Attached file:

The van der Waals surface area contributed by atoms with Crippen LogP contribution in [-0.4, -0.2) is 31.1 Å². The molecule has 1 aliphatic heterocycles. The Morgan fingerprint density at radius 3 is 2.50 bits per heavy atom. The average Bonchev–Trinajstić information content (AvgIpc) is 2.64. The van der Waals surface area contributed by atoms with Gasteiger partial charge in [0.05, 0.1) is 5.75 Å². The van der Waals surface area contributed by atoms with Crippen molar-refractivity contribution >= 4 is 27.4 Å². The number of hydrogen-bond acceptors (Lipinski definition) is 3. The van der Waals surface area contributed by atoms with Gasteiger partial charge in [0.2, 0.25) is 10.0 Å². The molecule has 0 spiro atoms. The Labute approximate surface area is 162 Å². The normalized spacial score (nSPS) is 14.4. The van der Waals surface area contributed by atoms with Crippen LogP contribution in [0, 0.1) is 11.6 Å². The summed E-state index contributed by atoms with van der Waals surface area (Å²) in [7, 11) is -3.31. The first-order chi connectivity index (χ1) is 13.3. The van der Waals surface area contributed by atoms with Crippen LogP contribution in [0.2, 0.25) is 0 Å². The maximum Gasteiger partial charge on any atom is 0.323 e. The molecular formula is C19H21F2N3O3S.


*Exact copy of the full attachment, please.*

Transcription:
The van der Waals surface area contributed by atoms with Crippen LogP contribution in [-0.4, -0.2) is 31.1 Å². The molecule has 1 aliphatic heterocycles. The Morgan fingerprint density at radius 3 is 2.50 bits per heavy atom. The average Bonchev–Trinajstić information content (AvgIpc) is 2.64. The van der Waals surface area contributed by atoms with Gasteiger partial charge in [0.05, 0.1) is 5.75 Å². The van der Waals surface area contributed by atoms with Crippen molar-refractivity contribution >= 4 is 27.4 Å². The number of hydrogen-bond acceptors (Lipinski definition) is 3. The van der Waals surface area contributed by atoms with Gasteiger partial charge in [0.2, 0.25) is 10.0 Å². The molecule has 0 spiro atoms. The Labute approximate surface area is 162 Å². The normalized spacial score (nSPS) is 14.4. The van der Waals surface area contributed by atoms with Crippen LogP contribution in [0, 0.1) is 11.6 Å². The summed E-state index contributed by atoms with van der Waals surface area (Å²) in [7, 11) is -3.31. The first-order chi connectivity index (χ1) is 13.3. The van der Waals surface area contributed by atoms with Crippen LogP contribution in [0.2, 0.25) is 0 Å². The maximum Gasteiger partial charge on any atom is 0.323 e. The molecular formula is C19H21F2N3O3S.